Terri-Ann, Musician and Lead singer from Nalgo Bay

I First Heard of Terri-Ann after seeing her featured in a Instagram Video being interviewed by BBC York radio station on her recent diagnosis of Hearing loss. I reached out to her immediately after watching her bravely talk about her diagnosis and offered support to her, we arranged a chat and she offered to share her story with our readers in the hope it helps someone who is in a similar situation, and hopes to connect with other musicians with hearing loss.

So please welcome Terri Ann in her own words….

I was born with my hearing in perfect order but then I was around 17 years old, I started noticing that I kept getting the lyrics wrong when singing along to songs. When with friends, I kept mis-hearing them and asking them to repeat themselves constantly.

We went on an all girls holiday and my ‘nickname” on the back of my T-shirt was “You what?”. At the time making a joke of it seemed to be the best way to stifle the reality that I was having trouble listening and understanding. I tried to ignore my issues throughout University but I remember one day being in a lecture and I just couldn’t understand what the tutor was saying. It was then that I decided to go and have my hearing tested. My hearing loss began minimal and as the years have gone by I have lost
more and more. I found out this year that I have a very rare form of genetic deafness resulting in high frequency hearing loss. The loss can be triggered at any age but will result in total deafness eventually.

For me, my journey so far has been incredibly difficult. I came into this world with all of my hearing and grew and developed into who I was based on all of the senses that were available to me. I had decided what I like to do and who I am, including pursuing my profession. I am a musician, I sing and play the
Bass. In the beginning, I could manage, mostly from pretending it wasn’t happening and by keeping it a secret from those around me. I could still hear all of the music pretty well and so I cracked on. But as more of my hearing has left me, my life has changed a lot. It’s been a gradual process but I still wasn’t
prepared. Now, I wear hearing aids in both ears and rely on lip reading to communicate. I struggle mostly with conversation as the consonants in speech are all mid frequencies. This year, my partner and I have started to learn sign language in order for him to translate more effectively and to try and prepare for the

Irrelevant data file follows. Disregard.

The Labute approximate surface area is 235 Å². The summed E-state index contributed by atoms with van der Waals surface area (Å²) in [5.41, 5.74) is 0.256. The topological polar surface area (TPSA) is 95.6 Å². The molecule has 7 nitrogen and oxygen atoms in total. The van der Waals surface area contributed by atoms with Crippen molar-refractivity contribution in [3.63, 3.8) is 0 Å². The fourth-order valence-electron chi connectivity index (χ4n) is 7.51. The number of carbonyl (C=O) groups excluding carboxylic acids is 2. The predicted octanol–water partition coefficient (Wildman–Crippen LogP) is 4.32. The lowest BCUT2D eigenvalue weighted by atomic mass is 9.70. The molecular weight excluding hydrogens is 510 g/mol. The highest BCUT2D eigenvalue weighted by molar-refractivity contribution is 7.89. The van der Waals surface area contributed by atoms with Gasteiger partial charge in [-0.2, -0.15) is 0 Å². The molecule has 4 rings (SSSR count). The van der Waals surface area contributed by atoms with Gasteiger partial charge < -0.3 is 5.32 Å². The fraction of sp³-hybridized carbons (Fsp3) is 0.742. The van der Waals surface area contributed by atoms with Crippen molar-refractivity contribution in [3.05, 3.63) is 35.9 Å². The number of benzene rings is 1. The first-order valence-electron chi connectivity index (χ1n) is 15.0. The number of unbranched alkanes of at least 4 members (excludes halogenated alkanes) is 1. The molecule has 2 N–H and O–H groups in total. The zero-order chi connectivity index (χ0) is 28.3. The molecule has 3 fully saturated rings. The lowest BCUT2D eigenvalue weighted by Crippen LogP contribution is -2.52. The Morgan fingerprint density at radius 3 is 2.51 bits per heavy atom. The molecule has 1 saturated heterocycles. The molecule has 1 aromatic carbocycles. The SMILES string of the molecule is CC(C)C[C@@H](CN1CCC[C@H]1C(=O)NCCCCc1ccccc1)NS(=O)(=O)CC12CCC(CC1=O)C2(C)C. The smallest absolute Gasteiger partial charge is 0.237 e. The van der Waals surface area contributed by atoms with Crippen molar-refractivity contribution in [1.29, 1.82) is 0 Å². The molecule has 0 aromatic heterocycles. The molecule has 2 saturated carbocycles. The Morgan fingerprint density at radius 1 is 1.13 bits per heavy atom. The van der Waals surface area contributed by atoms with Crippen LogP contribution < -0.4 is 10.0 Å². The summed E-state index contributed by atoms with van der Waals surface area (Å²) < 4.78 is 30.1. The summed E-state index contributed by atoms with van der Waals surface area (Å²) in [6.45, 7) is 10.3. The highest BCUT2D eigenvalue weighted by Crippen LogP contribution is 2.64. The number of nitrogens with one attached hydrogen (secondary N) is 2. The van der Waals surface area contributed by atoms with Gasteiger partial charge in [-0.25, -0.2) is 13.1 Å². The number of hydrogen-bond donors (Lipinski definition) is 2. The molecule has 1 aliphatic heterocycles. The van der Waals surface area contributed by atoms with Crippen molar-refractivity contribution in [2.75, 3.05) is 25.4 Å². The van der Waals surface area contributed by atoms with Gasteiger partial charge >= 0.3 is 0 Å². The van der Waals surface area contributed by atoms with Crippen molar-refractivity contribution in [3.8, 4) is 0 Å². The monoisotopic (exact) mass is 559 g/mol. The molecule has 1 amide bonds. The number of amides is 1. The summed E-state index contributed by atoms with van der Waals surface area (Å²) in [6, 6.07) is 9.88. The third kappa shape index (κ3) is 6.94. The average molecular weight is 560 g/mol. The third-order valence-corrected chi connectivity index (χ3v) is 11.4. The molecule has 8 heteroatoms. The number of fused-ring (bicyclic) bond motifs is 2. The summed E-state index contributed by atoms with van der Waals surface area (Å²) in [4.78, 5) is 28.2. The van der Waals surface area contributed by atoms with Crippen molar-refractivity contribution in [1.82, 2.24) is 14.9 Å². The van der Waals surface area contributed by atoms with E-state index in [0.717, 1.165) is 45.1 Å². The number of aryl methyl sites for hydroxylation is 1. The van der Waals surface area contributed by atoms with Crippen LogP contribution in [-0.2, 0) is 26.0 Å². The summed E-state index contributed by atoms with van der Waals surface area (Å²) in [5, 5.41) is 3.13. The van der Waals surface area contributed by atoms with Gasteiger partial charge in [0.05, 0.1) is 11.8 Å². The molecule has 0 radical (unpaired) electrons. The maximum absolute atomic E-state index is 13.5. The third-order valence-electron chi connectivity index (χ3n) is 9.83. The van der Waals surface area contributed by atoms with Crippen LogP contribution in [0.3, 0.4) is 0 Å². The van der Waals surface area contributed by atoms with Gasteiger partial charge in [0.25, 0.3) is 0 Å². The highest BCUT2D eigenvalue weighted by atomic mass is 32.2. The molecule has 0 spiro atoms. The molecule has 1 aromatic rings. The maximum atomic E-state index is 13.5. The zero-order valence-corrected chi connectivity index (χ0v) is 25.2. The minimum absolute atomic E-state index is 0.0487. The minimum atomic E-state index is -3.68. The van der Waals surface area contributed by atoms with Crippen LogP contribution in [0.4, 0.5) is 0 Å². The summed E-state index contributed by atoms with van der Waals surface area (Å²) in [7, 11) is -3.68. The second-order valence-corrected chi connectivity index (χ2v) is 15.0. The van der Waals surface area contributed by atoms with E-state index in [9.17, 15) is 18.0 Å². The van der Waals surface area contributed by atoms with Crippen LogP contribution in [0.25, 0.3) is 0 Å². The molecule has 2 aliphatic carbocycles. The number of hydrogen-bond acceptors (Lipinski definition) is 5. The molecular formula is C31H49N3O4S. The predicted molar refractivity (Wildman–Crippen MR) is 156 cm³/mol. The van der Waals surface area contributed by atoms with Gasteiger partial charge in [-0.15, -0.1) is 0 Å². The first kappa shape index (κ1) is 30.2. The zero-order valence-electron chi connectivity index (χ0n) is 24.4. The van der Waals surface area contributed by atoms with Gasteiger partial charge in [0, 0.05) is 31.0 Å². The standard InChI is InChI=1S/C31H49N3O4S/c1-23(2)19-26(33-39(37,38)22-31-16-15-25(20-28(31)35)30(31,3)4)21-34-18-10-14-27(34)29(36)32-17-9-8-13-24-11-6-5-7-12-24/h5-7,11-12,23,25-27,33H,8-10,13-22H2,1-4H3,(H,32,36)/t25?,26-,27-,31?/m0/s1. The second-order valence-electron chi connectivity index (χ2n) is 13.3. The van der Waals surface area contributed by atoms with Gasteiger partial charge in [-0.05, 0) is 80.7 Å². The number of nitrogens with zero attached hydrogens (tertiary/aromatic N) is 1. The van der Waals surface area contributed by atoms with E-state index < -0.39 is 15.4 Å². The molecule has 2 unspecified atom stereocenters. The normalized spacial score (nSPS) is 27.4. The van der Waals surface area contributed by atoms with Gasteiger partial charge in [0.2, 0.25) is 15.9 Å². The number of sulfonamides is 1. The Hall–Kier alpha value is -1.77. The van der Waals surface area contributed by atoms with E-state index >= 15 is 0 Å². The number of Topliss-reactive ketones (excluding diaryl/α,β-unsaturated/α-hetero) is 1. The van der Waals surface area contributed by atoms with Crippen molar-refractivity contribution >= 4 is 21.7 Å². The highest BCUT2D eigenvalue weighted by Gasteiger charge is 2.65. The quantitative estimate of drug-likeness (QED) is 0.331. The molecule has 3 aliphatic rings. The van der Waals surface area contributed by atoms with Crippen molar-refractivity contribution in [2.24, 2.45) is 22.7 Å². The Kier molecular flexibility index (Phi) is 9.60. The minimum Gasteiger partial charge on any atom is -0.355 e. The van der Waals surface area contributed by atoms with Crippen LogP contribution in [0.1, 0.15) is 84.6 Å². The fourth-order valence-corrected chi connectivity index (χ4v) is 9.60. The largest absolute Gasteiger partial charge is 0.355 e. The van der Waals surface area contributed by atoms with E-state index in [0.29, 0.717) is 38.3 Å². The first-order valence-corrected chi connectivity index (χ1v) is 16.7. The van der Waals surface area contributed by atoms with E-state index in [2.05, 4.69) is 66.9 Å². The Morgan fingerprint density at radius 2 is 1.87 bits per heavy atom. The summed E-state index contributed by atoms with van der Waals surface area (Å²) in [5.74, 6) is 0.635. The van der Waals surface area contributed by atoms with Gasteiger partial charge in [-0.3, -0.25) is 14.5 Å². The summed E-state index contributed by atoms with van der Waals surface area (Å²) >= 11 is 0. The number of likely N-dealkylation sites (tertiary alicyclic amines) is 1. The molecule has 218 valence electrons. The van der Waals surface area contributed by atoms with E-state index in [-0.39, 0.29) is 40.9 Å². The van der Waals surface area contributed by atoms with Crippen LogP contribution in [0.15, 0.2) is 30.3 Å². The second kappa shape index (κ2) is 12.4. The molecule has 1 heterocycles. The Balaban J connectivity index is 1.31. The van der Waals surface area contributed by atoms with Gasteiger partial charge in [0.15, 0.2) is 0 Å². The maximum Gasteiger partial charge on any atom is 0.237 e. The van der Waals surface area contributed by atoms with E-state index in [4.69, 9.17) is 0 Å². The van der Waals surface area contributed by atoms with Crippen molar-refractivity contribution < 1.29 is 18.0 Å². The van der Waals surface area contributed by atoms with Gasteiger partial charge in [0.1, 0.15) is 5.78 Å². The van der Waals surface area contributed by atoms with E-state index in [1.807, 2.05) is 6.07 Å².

future a little more. I have had to adapt over the years when listening and playing music. I learnt to play the bass (over guitar) due to its low frequencies being more audible to me. I have to rely on muscle memory mostly when I sing and my bandmates help me tremendously when we are performing. My other senses have heightened with visual and physical cues playing a bigger part.

Since being more outspoken about your deafness in your recent BBC York radio interview, how has this been for you?
In all honesty, that interview was massive for me. I’ve always felt the need to hide my deafness and worried about people finding out. My fear was that people would doubt my abilities as a musician if they knew I had hearing loss. Having difficulties hearing is problematic enough without having the extra
pressure of trying to keep it a secret. I would get enormous amounts of anxiety and panic when in certain situations, worrying that I looked stupid because I hadn’t heard. Before the interview with Jericho Keys I was terrified! I felt like I was “coming out” in a way. But I’m very glad it happened because something has shifted.
When people saw the interview, they approached me to talk about it. This has been quite therapeutic for me to discuss my hearing loss with different people because it normalises it. Immediately after the interview came out I had a chat with a lad I’ve known since school who didn’t know about my hearing before the interview. During our conversation he stopped and asked me if he was speaking too fast and
this shocked me in a wonderful way! Before the interview, I thought it was pointless to tell people because it wouldn’t change anything for me. I still wouldn’t be able to hear them. But I was wrong. People can do things to help me understand. By facing me and speaking slowly and clearly with their lip patterns. I used to feel like I was being an inconvenience for asking people to make extra effort just for me but
I am now at a point where I’ve come to accept that this is my reality. And more often than not, people don’t mind making the extra effort for me. And if they do mind…then maybe they’re not worth talking to after all! The most liberating thing for me however, had been finding the courage to wear my hair up and not feel the need to hide my hearing aids anymore. I even bought different coloured tubes to decorate my aids and colour coordinate them with my outfits! Something maybe very small but up until recently, I would be pulling my hair down to go to the corner shop to buy milk in case someone saw my hearing aids. All that self-consciousness is a waste of my energy. And to be honest, half the time people don’t notice or they’re not bothered as much as you think they will be! When I see someone with hearing aids out and about now I want to go over and say hi to them (but I don’t as they might think I’m a little strange!) but It’s comforting in a way. I hate the stigma around deafness and hearing aids and I